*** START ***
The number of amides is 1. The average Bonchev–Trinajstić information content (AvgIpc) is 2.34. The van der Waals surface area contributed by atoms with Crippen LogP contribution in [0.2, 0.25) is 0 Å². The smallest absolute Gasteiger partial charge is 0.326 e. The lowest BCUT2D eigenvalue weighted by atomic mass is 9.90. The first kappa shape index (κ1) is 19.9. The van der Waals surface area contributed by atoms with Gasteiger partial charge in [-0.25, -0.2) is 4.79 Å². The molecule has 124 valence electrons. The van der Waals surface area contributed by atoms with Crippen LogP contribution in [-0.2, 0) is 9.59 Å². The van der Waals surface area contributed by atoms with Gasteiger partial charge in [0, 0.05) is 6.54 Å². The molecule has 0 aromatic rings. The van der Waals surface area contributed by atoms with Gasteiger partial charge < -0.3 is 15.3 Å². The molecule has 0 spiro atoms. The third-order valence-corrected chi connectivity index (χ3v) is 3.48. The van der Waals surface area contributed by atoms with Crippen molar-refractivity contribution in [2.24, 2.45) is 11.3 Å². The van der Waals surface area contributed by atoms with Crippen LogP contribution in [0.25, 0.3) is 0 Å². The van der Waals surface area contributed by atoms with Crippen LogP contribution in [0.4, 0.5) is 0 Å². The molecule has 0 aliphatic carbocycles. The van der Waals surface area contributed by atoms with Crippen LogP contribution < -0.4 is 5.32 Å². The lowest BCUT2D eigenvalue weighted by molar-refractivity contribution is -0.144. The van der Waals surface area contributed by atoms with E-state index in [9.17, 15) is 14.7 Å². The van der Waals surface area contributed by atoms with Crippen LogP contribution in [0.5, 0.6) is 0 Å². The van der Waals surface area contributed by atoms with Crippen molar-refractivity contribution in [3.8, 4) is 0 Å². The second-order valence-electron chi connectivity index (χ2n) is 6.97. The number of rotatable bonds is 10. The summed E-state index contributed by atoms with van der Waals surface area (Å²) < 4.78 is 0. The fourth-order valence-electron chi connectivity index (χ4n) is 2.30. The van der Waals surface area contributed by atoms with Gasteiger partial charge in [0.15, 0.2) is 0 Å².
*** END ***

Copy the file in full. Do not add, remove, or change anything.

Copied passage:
The number of amides is 1. The average Bonchev–Trinajstić information content (AvgIpc) is 2.34. The van der Waals surface area contributed by atoms with Crippen LogP contribution in [0.2, 0.25) is 0 Å². The smallest absolute Gasteiger partial charge is 0.326 e. The lowest BCUT2D eigenvalue weighted by atomic mass is 9.90. The first kappa shape index (κ1) is 19.9. The van der Waals surface area contributed by atoms with Gasteiger partial charge in [-0.25, -0.2) is 4.79 Å². The molecule has 124 valence electrons. The van der Waals surface area contributed by atoms with Crippen LogP contribution in [-0.2, 0) is 9.59 Å². The van der Waals surface area contributed by atoms with Gasteiger partial charge in [0, 0.05) is 6.54 Å². The molecule has 0 aromatic rings. The van der Waals surface area contributed by atoms with Gasteiger partial charge < -0.3 is 15.3 Å². The molecule has 0 spiro atoms. The third-order valence-corrected chi connectivity index (χ3v) is 3.48. The van der Waals surface area contributed by atoms with Crippen molar-refractivity contribution in [2.24, 2.45) is 11.3 Å². The van der Waals surface area contributed by atoms with Crippen LogP contribution in [0.25, 0.3) is 0 Å². The van der Waals surface area contributed by atoms with Crippen LogP contribution in [0.4, 0.5) is 0 Å². The molecule has 0 aliphatic carbocycles. The van der Waals surface area contributed by atoms with Crippen LogP contribution < -0.4 is 5.32 Å². The lowest BCUT2D eigenvalue weighted by molar-refractivity contribution is -0.144. The van der Waals surface area contributed by atoms with E-state index in [9.17, 15) is 14.7 Å². The van der Waals surface area contributed by atoms with Crippen LogP contribution in [0.5, 0.6) is 0 Å². The van der Waals surface area contributed by atoms with Crippen molar-refractivity contribution in [3.8, 4) is 0 Å². The second-order valence-electron chi connectivity index (χ2n) is 6.97. The number of rotatable bonds is 10. The summed E-state index contributed by atoms with van der Waals surface area (Å²) < 4.78 is 0. The fourth-order valence-electron chi connectivity index (χ4n) is 2.30. The van der Waals surface area contributed by atoms with Gasteiger partial charge in [0.15, 0.2) is 0 Å².